“It's Not Us Versus Them”: Building Cross-Disciplinary Relationships in the Perioperative Period



      Palliative care (PC) interventions improve quality outcomes for surgical patients, yet they are underutilized in the perioperative period. Developing cross-disciplinary provider relationships increases PC consults. However, the attributes of collaborative relationships and how they evolve are unclear.


      To identify perceptions of PC providers and surgeons on how collaborative cross-disciplinary relationships are built and maintained in the perioperative period.


      This cross-sectional multiphase qualitative study included 23 semi-structured interviews with 10 PC teams (20 providers) and 13 surgeons at geographically distributed Veteran Health Administration (VHA) sites. An analytic approach relied on team-based thematic analysis with a dual review.


      Respondents defined successful collaborative work relationships between PC and surgeons as having the following features: (1) mutual trust; (2) mutual respect; (3) perceived usefulness; (4) shared clinical objectives; (5) effective communication; and (6) organizational enablers. In addition, the analysis elucidated a framework of six strategies for developing collaborative relationships between PC and surgical teams in the perioperative period: (1) Being present, available, and responsive; (2) Understanding roles; (3) Establishing communication; (4) Recognizing an intermediary and connecting role of supporting team members; (5) Working as a team; and (6) Building on previous experiences.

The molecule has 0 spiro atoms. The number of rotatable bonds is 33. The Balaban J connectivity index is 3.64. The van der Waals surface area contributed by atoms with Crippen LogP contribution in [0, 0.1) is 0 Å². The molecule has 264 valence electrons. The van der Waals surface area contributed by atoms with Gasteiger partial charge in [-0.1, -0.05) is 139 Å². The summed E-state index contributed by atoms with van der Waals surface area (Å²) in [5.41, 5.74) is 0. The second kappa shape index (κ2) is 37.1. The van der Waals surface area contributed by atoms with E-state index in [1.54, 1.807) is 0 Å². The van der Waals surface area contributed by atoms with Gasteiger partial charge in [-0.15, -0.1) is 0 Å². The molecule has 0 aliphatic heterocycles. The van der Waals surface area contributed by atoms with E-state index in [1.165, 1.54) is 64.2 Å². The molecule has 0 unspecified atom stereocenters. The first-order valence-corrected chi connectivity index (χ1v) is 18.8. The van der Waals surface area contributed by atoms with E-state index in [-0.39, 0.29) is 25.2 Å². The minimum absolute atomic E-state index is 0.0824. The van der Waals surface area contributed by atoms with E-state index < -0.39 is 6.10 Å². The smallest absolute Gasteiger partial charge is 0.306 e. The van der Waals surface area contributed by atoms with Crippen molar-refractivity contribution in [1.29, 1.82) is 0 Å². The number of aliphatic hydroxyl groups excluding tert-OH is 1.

The study informs future interventions to improve the quality of care for seriously ill patients by better-involving palliative care in the perioperative period. Future work will extend this approach to incorporate the perspectives of patients on their providers’ collaboration and how it impacts patient-related outcomes at the intersection of PC and surgery.


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